# So You Wanna Try Deep Learning?

I’m keeping this post quick and dirty, but at least it’s out there. The gist of this post is that I put out a one file gist that does all the basics, so that you can play around with it yourself. First of all, I would say that deep learning is simply kernel machines whose kernel we learn. That’s gross but that’s not totally false. Second of all, there is nothing magical about deep learning, just that we can efficiently train (GPUs, clusters) large models (millions of weights, billions if you want to make a Wired headline) on large datasets (millions of images, thousands of hours of speech, more if you’re GOOG/FB/AAPL/MSFT/NSA). I think a good part of the success of deep learning comes from the fact that practitionners are not affraid to go around beautiful mathematical principles to have their model work on whatever dataset and whatever task. But I disgress…

## What is a deep neural network?

A series of matrix multiplications and non-linearities. You take your input $x$ in your features space, multiply it by a matrix $W$ (add biases $b$), apply a non-linearity (Rectified Linear Unit is fashionable these days, that’s $max(0, output)$, but $sigmoid$ and $tanh$ are OK too) and keep on doing that with other layers until you reach a classifier. For instance, you have a 3 layers ReLUs-based neural network with a softmax classifier on top? That gives:

There are all sorts of different mammals, with very strong specificities, but I think I just described a rat (or is it an euarchontoglires?).

I’m just dumping here a collection of links that I think everybody with an interest in deep learning should at least skim:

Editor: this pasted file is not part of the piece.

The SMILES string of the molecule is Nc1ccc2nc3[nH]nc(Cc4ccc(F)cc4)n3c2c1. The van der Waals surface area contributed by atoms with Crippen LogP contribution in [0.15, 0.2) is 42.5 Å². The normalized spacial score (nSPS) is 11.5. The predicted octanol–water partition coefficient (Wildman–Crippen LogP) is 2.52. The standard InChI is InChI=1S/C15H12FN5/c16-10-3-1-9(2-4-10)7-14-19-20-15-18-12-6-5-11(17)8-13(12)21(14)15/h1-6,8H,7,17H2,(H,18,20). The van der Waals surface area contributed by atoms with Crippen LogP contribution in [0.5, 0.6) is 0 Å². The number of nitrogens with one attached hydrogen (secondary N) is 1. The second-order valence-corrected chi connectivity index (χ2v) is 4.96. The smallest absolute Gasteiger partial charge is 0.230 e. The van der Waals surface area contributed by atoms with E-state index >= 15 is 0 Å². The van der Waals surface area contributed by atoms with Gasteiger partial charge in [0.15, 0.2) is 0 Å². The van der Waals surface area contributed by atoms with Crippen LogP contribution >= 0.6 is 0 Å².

## Stuff you’ll learn

There I’m getting totally subjective, because I’m telling you stuff that I learned the hard way.

#### Generic

• Always answer “Do you want more data?” with “Yes, please.”
• If something feels wrong, check your gradients with finite differences.
• For all gradient descent related stuff, first RTFM.
• When do we stop the training? Almost everybody does it but nobody speaks about it: early stopping on a validation set.
• If you use $tanh$ or $sigmoid$ activation units, initialize them well, respectively with uniform weights in $[-\sqrt{\frac{6}{\mathrm{fan}_{in} + \mathrm{fan}_{out}}}, \sqrt{\frac{6}{\mathrm{fan}_{in} + \mathrm{fan}_{out}}}]$ or $4$ times that.

## Practice

I’d advise to start by using either Torch (Lua) or Theano (Python), both nice libraries that do automatic differentiation.

I put together a single file simple deep neural network working on small datasets (Python), more for pedagogical purposes than production ready, but it runs relatively fast on GPUs thanks to Theano. So if you want to run it, install Theano (I use the bleeding edge). If you want to play around with it, look for TODO in the code and change values there. There are several datasets that you can use. Also, you should play around with the parameters of this function, and maybe try against the SVMs from scikit-learn. Finally, if you use Dropout, you will see improvement only on large-enough networks (> 1000 units / layer, > 3-4 layers). Here is the result on running this file (python dnn.py) with a small ($784\times200\times200\times10$) ReLU-based L2-regularized network on MNIST:

If your GPU can handle it, you want to try Dropout on MNIST with 4 (or more) layers of 2000 units. ;-)

## Conclusion

I didn’t talk about convolutional neural networks, nor recurrent neural networks, nor other beasts. That should be the next step for the passionate reader. This was just a primer on raw facts for basic deep learning. Depending on what people want, I can either explain function by function the file that I provided here, talk about different loss functions (learning embeddings, e.g. as word2vec), recurrent neural nets, etc.